If you've ever ordered an omelet in Europe, then you know you were served something very unlike the omelets we know and love in America. Many Americans feel squeamish about undercooked eggs (hello, risk of salmonella!), but that custardy, underdone quality is sought out in Europe. Whether you plan to cook one of the styles yourself or experience it at a European restaurant, here are the main differences between American and French omelets.
An American omelet, as pictured on the top, has a speckled golden crust from the pan, and the surface is uneven with craters. This effect occurs because, similar to how steak chars on a pan, the scrambled eggs are cooked over a high heat and left untouched until the eggs set. The round omelet is then folded in half and served. Often, the fillings like meat and vegetables are cooked into the eggs rather than added afterward.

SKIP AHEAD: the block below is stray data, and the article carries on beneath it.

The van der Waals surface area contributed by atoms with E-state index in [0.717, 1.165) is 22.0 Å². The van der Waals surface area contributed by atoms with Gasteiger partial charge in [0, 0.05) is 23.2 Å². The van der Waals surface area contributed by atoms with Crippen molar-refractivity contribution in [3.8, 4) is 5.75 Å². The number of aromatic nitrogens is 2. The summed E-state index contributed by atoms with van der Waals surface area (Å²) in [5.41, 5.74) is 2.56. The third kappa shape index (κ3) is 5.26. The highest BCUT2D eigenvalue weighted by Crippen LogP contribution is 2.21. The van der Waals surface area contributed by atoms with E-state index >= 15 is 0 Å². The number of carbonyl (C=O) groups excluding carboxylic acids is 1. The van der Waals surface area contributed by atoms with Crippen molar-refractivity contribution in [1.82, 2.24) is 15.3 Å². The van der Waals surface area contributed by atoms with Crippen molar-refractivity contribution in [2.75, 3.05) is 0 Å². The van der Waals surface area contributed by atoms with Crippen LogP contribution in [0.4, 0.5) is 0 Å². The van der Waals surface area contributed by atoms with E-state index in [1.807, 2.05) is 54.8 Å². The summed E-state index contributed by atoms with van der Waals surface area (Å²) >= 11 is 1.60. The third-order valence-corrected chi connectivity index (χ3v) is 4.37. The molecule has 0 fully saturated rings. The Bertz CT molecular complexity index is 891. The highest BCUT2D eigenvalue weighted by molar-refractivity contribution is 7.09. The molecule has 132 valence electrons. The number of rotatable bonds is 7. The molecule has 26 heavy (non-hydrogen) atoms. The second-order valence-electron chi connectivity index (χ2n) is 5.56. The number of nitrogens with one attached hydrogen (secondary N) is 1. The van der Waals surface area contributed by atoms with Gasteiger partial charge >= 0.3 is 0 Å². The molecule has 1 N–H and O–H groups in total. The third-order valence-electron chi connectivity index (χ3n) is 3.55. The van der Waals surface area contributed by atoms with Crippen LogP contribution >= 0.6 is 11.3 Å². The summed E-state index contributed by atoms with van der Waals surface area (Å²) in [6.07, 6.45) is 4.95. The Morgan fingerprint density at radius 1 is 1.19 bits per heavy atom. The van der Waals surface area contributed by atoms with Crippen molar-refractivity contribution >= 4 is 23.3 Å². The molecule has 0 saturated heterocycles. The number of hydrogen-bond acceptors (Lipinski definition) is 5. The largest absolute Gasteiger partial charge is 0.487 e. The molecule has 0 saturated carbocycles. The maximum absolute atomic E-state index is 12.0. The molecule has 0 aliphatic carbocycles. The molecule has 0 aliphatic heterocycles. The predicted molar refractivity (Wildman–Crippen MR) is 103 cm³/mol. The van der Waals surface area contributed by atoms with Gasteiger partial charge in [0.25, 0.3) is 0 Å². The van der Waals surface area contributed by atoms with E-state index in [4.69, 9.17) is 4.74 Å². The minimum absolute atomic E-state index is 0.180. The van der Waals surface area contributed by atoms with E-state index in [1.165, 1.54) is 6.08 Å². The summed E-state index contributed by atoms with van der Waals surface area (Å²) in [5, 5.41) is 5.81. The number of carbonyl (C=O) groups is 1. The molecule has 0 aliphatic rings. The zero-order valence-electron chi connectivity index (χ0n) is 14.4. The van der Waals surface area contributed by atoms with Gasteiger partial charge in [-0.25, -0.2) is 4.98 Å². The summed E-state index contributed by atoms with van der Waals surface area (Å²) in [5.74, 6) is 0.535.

The French-style omelet, as pictured on the bottom, has a smooth surface and a pale exterior devoid of any golden color. This prized appearance is achieved by constantly shaking the pan to keep the eggs from sticking to the bottom while simultaneously whisking the eggs with a fork so they cook uniformly. The omelet is rolled into a cylinder just as the eggs begin to coagulate on the bottom of the pan, even though part of the egg is still wet and underdone. The fillings, usually herbs or cheese, are added to the center of the omelet before it is rolled up.
Unlike the American omelet, which is cooked through, the French omelet has an underdone center that oozes out upon cutting the omelet open. Which do you prefer: the fluffy, moist texture of the French omelet or the tougher, slightly crispy American omelet?